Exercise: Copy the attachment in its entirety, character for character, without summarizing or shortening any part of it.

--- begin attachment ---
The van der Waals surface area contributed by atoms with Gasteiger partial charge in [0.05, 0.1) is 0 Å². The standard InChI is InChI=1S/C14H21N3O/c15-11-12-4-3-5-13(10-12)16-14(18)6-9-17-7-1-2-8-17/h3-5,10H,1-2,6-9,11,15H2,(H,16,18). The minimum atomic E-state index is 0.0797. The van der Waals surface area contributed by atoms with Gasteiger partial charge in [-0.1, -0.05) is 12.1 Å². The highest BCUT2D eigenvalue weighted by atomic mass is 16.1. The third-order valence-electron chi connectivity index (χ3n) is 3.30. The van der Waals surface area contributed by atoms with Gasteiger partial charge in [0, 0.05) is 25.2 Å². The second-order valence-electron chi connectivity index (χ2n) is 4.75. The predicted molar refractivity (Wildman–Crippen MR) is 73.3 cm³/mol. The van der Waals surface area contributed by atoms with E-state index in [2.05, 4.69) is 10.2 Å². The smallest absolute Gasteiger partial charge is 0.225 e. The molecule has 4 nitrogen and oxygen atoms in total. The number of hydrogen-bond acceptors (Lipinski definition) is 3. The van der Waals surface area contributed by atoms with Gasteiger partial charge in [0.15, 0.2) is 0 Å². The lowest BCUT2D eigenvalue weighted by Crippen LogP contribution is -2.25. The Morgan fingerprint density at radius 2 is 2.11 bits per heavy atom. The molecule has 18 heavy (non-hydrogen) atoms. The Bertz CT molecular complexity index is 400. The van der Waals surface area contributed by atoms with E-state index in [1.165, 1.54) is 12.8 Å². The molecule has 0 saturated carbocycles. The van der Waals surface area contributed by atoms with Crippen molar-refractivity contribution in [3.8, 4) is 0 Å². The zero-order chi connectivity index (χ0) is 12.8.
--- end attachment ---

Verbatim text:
The van der Waals surface area contributed by atoms with Gasteiger partial charge in [0.05, 0.1) is 0 Å². The standard InChI is InChI=1S/C14H21N3O/c15-11-12-4-3-5-13(10-12)16-14(18)6-9-17-7-1-2-8-17/h3-5,10H,1-2,6-9,11,15H2,(H,16,18). The minimum atomic E-state index is 0.0797. The van der Waals surface area contributed by atoms with Gasteiger partial charge in [-0.1, -0.05) is 12.1 Å². The highest BCUT2D eigenvalue weighted by atomic mass is 16.1. The third-order valence-electron chi connectivity index (χ3n) is 3.30. The van der Waals surface area contributed by atoms with Gasteiger partial charge in [0, 0.05) is 25.2 Å². The second-order valence-electron chi connectivity index (χ2n) is 4.75. The predicted molar refractivity (Wildman–Crippen MR) is 73.3 cm³/mol. The van der Waals surface area contributed by atoms with E-state index in [2.05, 4.69) is 10.2 Å². The smallest absolute Gasteiger partial charge is 0.225 e. The molecule has 4 nitrogen and oxygen atoms in total. The number of hydrogen-bond acceptors (Lipinski definition) is 3. The van der Waals surface area contributed by atoms with Gasteiger partial charge in [0.15, 0.2) is 0 Å². The lowest BCUT2D eigenvalue weighted by Crippen LogP contribution is -2.25. The Morgan fingerprint density at radius 2 is 2.11 bits per heavy atom. The molecule has 18 heavy (non-hydrogen) atoms. The Bertz CT molecular complexity index is 400. The van der Waals surface area contributed by atoms with E-state index in [1.165, 1.54) is 12.8 Å². The molecule has 0 saturated carbocycles. The van der Waals surface area contributed by atoms with Crippen molar-refractivity contribution in [3.8, 4) is 0 Å². The zero-order chi connectivity index (χ0) is 12.8.